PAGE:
An OECD study, published today to mark International Women’s Day, reveals that, globally, women are paid almost a fifth less than men, with the gender pay gap varying greatly, from a 30 per cent gap in Japan and Korea to a a 10 per cent gap in Belgium and New Zealand; in Britain, the figure is closer to the 20 per cent average.
Today’s OECD report also reveals 62 per cent of women in paid work, with a quarter of all women working part time compared to just 6 per cent for men. Women spend more time doing unpaid work and “spend at least twice as much time on caring than men”, adds the report, with the number of children in a household one of the biggest determining factors.
Another point of note was that public spending on childcare and pre-school services in OECD countries was on average only 0.6% of GDP, the amounts again varying sharply, from 0.1% in Greece to 1.3% in Denmark, with Britain once more in line with the average.
Earlier today, the prime minister described the absence of women from the boards of some of Britain’s top companies as “completely unacceptable”, saying it was “wrong” that only a tenth of directors in the UK’s top 100 companies are women.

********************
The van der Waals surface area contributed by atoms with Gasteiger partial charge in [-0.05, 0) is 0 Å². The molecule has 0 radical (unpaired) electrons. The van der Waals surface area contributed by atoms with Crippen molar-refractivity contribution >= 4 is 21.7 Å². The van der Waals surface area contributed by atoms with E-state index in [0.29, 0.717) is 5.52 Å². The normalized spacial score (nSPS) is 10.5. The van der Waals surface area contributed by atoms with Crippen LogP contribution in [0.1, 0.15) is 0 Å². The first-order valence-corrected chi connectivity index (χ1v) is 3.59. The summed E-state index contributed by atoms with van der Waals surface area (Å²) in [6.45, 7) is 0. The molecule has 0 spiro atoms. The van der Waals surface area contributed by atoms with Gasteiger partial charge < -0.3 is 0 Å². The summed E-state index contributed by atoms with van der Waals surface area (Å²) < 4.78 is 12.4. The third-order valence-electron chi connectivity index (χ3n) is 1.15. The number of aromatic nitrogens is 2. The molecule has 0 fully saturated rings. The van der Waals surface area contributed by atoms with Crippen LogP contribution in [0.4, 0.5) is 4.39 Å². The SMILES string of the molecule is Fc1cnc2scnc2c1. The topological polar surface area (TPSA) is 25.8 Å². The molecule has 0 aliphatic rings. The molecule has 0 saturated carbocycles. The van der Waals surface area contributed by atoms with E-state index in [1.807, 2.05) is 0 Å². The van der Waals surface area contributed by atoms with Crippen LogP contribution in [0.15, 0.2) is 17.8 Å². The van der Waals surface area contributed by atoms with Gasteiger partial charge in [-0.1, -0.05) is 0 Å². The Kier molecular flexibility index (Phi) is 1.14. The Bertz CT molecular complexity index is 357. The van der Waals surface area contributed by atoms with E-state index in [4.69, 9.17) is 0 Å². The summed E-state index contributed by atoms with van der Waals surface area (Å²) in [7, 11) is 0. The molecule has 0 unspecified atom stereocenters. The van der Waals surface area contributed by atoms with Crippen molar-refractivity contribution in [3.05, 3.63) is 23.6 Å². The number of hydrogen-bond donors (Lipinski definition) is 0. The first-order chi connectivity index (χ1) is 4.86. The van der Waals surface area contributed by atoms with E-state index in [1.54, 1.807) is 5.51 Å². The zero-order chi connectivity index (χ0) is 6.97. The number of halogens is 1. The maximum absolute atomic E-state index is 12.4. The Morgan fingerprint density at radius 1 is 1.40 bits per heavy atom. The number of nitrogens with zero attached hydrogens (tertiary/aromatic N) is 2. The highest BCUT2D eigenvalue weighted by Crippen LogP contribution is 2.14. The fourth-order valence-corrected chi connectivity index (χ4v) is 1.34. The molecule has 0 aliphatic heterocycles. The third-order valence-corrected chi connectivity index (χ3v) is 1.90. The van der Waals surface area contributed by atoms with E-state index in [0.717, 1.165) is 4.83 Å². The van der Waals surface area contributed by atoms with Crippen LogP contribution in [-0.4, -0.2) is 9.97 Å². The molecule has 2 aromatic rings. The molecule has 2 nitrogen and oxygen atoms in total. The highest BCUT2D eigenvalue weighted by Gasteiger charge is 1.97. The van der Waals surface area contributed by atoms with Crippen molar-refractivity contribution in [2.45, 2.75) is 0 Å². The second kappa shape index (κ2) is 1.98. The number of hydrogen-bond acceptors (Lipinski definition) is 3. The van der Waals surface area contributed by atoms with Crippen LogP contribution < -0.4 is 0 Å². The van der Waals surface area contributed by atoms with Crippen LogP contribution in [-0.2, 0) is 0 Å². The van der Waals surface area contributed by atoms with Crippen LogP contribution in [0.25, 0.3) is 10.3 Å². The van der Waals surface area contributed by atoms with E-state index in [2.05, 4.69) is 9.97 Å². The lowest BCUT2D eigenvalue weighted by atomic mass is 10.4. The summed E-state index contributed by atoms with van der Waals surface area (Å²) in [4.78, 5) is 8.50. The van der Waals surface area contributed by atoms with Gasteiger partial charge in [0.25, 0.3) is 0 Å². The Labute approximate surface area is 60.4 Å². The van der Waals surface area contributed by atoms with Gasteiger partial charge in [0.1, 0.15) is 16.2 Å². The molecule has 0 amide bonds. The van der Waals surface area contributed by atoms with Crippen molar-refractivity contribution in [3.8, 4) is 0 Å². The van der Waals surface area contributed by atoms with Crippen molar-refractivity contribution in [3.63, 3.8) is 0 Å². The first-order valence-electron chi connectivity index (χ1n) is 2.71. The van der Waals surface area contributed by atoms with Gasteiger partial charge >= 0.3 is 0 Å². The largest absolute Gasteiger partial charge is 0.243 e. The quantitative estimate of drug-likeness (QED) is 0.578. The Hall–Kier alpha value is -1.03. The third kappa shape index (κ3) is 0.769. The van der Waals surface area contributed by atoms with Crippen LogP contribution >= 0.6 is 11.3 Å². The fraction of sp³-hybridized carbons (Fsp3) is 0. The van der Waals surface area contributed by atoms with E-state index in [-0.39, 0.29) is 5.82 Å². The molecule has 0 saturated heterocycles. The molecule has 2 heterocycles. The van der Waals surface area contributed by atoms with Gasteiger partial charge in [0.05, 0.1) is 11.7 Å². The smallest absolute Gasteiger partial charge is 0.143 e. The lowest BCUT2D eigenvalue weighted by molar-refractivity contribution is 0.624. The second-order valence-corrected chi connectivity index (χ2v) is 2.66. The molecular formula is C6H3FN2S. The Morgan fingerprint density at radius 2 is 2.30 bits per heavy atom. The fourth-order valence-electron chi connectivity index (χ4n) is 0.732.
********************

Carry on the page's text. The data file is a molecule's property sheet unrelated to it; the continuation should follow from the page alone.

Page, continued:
His remarks come in the wake of recent evidence from the Equality and Human Rights Commission (EHRC) showing the movement of women into positions of power and influence had reversed or stalled, reports today’s Guardian:
“It [the EHRC] likened women’s progress to a snail’s pace and said it would take a snail 73 years to crawl from Land’s End to John O’Groats and halfway back again before the numbers of women becoming directors of FTSE 100 companies was the same as men.
“The snail would have to cross the length of the Great Wall of China in 212 years before women would be equally represented in parliament.”
This article was originally published on Left Foot Forward